Tuesday, May 20, 2008

Today 1308

So having provided an update on the current activities, it is time to look at the events of 700 years ago. Unfortunately we do not have many hard facts regarding those events.
It appears that the Earl of Buchan had finally stirred himself to action and was moving against Robert’s Garioch base of operations with a force of around 1000 men. The composition of the force is unclear, but based on subsequent events; it would appear that most of the troops were of inferior quality. We do know the Earl was accompanied by David de Brechin and John de Moubray.
The Inverurie Bass

Meanwhile Robert’s force was at Inverurie, possibly at the Bass, which was the site of an older Motte and Bailey. http://en.wikipedia.org/wiki/Motte_and_Bailey
For a modern view see Colin Smith’s picture on the Geograph site http://www.geograph.org.uk/photo/117762

Comyn's Camp

Some accounts have the Earl’s force camping within the remains of a prehistoric hill fort on the summit of Barra hill, which still bears the name “Comyn’s Camp”.
For detailed location, see entry on Geograph site.

Whether this is fact or fiction is not clear, but what is known is that the Earl’s force was in the vicinity of the present day town of Oldmeldrum.
The engagement was opened by a clash between a mounted force under the command of David de Brechin, and the pickets of Robert’s force. It is not clear whether this was a reconnaissance in force which was deliberately seeking the enemy, or a chance encounter. Sir David’s men “ran into” the royal pickets, and drove them back onto the main force, he was then either driven off by or chose to retreat in the face of Robert’s main force. This is often portrayed as an initial defeat, but it shows that Robert had learned from Methven, where the royal army was surprised and routed. At Inverurie the pickets were deployed and performed their function, by allowing the main force time to assemble, forcing Sir David to retire.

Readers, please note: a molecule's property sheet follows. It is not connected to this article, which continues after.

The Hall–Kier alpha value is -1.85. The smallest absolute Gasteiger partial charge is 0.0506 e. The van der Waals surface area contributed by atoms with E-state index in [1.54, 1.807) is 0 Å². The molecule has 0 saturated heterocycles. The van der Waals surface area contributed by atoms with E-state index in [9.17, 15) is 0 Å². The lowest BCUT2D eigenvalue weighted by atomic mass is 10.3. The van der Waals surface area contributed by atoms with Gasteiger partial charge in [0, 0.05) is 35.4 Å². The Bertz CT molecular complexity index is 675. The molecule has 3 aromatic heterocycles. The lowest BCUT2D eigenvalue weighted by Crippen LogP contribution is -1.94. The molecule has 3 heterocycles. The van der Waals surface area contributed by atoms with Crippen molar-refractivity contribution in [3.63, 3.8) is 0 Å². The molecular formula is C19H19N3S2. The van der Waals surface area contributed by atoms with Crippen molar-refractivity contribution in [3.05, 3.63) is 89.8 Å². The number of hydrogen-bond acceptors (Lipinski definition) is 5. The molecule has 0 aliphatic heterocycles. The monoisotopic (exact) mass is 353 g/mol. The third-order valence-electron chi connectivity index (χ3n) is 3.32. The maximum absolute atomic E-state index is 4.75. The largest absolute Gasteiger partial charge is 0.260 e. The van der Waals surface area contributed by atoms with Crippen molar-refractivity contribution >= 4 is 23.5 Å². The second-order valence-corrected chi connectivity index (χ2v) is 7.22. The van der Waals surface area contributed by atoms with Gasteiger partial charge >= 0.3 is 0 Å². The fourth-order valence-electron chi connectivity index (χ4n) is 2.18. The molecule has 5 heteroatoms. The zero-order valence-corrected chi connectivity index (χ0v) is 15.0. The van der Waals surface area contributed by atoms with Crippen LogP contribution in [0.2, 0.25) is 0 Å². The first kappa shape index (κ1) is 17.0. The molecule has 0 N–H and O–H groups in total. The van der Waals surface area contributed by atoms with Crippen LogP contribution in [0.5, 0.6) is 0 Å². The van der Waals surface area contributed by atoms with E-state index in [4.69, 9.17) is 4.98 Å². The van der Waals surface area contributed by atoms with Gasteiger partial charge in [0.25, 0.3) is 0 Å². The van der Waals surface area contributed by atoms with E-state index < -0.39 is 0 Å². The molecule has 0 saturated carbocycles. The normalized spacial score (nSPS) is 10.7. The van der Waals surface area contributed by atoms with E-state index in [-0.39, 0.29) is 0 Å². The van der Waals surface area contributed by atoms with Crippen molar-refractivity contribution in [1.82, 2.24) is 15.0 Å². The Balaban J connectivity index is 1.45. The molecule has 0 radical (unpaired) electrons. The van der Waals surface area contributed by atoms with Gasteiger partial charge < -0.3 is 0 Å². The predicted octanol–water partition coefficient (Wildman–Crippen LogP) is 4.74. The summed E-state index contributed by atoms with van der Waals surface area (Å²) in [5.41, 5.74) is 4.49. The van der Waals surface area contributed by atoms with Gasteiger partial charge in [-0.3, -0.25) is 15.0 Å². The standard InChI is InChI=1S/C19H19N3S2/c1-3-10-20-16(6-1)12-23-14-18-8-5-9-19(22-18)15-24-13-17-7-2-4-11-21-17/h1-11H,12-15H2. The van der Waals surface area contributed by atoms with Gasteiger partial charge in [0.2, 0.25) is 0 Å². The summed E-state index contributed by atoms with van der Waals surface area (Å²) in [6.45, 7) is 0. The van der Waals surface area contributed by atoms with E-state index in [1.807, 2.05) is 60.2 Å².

Barbour tells us that the impudent attack caused the King to rise from his sick bed and lead his army to Barra.

Yhis, ‘said the King, ‘withoutyn wer,
Thar bost has maid me haile and fer,
For suld na medicyne sa sone
Haiff coveryt me as thai haiff done.
Tharfor, sa God himself me sa,
I sall other haiff thaim or thai me’.
Yes said the King, ‘without doubt
their insolence has made me hail and sound
For no medicine could have made me
Recover as quickly as they have done.
So as God is my witness,
I shall either have them or they me.

Barbour's The Brus - Lines 231 to 236
From the Canongate 1997 Edition: Edited by A.A.M. Duncan

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